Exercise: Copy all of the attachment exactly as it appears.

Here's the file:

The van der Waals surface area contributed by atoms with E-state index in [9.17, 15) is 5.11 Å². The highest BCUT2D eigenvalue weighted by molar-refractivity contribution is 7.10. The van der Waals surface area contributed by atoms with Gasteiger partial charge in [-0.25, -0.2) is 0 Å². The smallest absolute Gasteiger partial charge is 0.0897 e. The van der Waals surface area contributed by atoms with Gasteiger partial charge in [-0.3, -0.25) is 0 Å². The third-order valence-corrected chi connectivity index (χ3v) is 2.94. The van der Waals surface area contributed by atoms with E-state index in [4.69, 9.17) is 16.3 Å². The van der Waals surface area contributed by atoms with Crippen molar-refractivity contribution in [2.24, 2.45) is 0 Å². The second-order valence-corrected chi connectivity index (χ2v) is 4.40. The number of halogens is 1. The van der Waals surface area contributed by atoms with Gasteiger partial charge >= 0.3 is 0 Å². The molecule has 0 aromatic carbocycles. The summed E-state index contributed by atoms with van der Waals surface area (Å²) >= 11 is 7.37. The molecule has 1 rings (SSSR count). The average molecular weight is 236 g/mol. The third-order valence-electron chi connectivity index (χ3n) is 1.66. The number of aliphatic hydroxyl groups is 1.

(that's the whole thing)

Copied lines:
The van der Waals surface area contributed by atoms with E-state index in [9.17, 15) is 5.11 Å². The highest BCUT2D eigenvalue weighted by molar-refractivity contribution is 7.10. The van der Waals surface area contributed by atoms with Gasteiger partial charge in [-0.25, -0.2) is 0 Å². The smallest absolute Gasteiger partial charge is 0.0897 e. The van der Waals surface area contributed by atoms with Gasteiger partial charge in [-0.3, -0.25) is 0 Å². The third-order valence-corrected chi connectivity index (χ3v) is 2.94. The van der Waals surface area contributed by atoms with E-state index in [4.69, 9.17) is 16.3 Å². The van der Waals surface area contributed by atoms with Crippen molar-refractivity contribution in [2.24, 2.45) is 0 Å². The second-order valence-corrected chi connectivity index (χ2v) is 4.40. The number of halogens is 1. The van der Waals surface area contributed by atoms with Gasteiger partial charge >= 0.3 is 0 Å². The molecule has 0 aromatic carbocycles. The summed E-state index contributed by atoms with van der Waals surface area (Å²) >= 11 is 7.37. The molecule has 1 rings (SSSR count). The average molecular weight is 236 g/mol. The third-order valence-electron chi connectivity index (χ3n) is 1.66. The number of aliphatic hydroxyl groups is 1.